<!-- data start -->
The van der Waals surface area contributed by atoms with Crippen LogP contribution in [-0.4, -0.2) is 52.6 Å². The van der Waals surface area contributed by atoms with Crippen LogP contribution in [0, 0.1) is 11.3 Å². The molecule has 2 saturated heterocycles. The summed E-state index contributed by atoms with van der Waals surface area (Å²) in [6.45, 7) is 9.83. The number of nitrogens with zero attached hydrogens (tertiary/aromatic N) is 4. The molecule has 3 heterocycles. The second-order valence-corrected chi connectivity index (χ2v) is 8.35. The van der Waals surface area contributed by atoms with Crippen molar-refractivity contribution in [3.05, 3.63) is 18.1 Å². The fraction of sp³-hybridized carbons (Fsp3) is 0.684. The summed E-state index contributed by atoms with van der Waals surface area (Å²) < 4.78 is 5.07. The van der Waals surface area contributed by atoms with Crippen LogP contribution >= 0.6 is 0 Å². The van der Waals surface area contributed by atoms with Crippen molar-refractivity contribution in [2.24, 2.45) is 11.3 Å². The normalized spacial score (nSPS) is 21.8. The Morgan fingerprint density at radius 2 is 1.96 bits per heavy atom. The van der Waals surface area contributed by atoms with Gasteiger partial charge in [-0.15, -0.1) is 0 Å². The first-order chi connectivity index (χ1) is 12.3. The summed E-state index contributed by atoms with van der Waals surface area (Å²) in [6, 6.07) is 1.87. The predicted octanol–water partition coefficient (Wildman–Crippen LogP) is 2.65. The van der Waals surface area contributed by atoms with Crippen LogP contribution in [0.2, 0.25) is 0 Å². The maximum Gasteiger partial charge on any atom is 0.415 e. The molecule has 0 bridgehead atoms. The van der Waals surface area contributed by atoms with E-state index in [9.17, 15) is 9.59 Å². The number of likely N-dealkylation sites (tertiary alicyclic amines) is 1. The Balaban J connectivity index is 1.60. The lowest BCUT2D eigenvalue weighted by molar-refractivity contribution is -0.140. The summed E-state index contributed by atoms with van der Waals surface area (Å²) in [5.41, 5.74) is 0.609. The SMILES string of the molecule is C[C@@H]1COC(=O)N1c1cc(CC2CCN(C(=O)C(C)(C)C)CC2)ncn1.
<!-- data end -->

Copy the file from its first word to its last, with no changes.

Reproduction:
The van der Waals surface area contributed by atoms with Crippen LogP contribution in [-0.4, -0.2) is 52.6 Å². The van der Waals surface area contributed by atoms with Crippen LogP contribution in [0, 0.1) is 11.3 Å². The molecule has 2 saturated heterocycles. The summed E-state index contributed by atoms with van der Waals surface area (Å²) in [6.45, 7) is 9.83. The number of nitrogens with zero attached hydrogens (tertiary/aromatic N) is 4. The molecule has 3 heterocycles. The second-order valence-corrected chi connectivity index (χ2v) is 8.35. The van der Waals surface area contributed by atoms with Crippen molar-refractivity contribution in [3.05, 3.63) is 18.1 Å². The fraction of sp³-hybridized carbons (Fsp3) is 0.684. The summed E-state index contributed by atoms with van der Waals surface area (Å²) < 4.78 is 5.07. The van der Waals surface area contributed by atoms with Crippen LogP contribution >= 0.6 is 0 Å². The van der Waals surface area contributed by atoms with Crippen molar-refractivity contribution in [2.24, 2.45) is 11.3 Å². The normalized spacial score (nSPS) is 21.8. The Morgan fingerprint density at radius 2 is 1.96 bits per heavy atom. The van der Waals surface area contributed by atoms with Gasteiger partial charge in [-0.15, -0.1) is 0 Å². The first-order chi connectivity index (χ1) is 12.3. The summed E-state index contributed by atoms with van der Waals surface area (Å²) in [6, 6.07) is 1.87. The predicted octanol–water partition coefficient (Wildman–Crippen LogP) is 2.65. The van der Waals surface area contributed by atoms with Crippen LogP contribution in [0.2, 0.25) is 0 Å². The maximum Gasteiger partial charge on any atom is 0.415 e. The molecule has 0 bridgehead atoms. The van der Waals surface area contributed by atoms with E-state index in [9.17, 15) is 9.59 Å². The number of likely N-dealkylation sites (tertiary alicyclic amines) is 1. The Balaban J connectivity index is 1.60. The lowest BCUT2D eigenvalue weighted by molar-refractivity contribution is -0.140. The summed E-state index contributed by atoms with van der Waals surface area (Å²) in [5.41, 5.74) is 0.609. The SMILES string of the molecule is C[C@@H]1COC(=O)N1c1cc(CC2CCN(C(=O)C(C)(C)C)CC2)ncn1.